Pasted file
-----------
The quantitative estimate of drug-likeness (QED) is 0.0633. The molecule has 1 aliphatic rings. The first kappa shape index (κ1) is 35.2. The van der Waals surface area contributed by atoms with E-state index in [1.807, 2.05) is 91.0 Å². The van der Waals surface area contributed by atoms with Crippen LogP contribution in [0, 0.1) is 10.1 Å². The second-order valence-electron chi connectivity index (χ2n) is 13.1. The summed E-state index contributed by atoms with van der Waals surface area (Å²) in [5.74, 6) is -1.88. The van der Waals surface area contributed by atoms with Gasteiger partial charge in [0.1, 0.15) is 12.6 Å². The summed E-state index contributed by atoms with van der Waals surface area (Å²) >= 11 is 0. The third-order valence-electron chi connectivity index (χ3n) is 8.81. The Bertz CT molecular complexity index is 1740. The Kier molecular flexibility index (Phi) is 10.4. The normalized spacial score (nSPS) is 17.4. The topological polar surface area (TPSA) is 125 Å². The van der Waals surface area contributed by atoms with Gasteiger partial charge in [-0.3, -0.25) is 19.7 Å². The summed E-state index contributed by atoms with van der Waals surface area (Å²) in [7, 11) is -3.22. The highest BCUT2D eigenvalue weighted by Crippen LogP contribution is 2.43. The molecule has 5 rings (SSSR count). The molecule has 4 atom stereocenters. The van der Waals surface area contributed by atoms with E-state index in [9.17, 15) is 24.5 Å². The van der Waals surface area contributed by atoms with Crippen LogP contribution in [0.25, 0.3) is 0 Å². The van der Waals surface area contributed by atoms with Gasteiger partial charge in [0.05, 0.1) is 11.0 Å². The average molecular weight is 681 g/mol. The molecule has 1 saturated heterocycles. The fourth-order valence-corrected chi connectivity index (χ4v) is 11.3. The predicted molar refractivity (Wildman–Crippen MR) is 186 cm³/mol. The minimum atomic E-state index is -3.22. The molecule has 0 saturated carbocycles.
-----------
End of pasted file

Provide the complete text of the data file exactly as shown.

The quantitative estimate of drug-likeness (QED) is 0.0633. The molecule has 1 aliphatic rings. The first kappa shape index (κ1) is 35.2. The van der Waals surface area contributed by atoms with E-state index in [1.807, 2.05) is 91.0 Å². The van der Waals surface area contributed by atoms with Crippen LogP contribution in [0, 0.1) is 10.1 Å². The second-order valence-electron chi connectivity index (χ2n) is 13.1. The summed E-state index contributed by atoms with van der Waals surface area (Å²) in [5.74, 6) is -1.88. The van der Waals surface area contributed by atoms with Gasteiger partial charge in [0.1, 0.15) is 12.6 Å². The summed E-state index contributed by atoms with van der Waals surface area (Å²) >= 11 is 0. The third-order valence-electron chi connectivity index (χ3n) is 8.81. The Bertz CT molecular complexity index is 1740. The Kier molecular flexibility index (Phi) is 10.4. The normalized spacial score (nSPS) is 17.4. The topological polar surface area (TPSA) is 125 Å². The van der Waals surface area contributed by atoms with Gasteiger partial charge in [-0.3, -0.25) is 19.7 Å². The summed E-state index contributed by atoms with van der Waals surface area (Å²) in [7, 11) is -3.22. The highest BCUT2D eigenvalue weighted by Crippen LogP contribution is 2.43. The molecule has 5 rings (SSSR count). The molecule has 4 atom stereocenters. The van der Waals surface area contributed by atoms with E-state index in [9.17, 15) is 24.5 Å². The van der Waals surface area contributed by atoms with Crippen LogP contribution in [0.25, 0.3) is 0 Å². The van der Waals surface area contributed by atoms with Gasteiger partial charge in [0.05, 0.1) is 11.0 Å². The average molecular weight is 681 g/mol. The molecule has 1 saturated heterocycles. The fourth-order valence-corrected chi connectivity index (χ4v) is 11.3. The predicted molar refractivity (Wildman–Crippen MR) is 186 cm³/mol. The minimum atomic E-state index is -3.22. The molecule has 0 saturated carbocycles.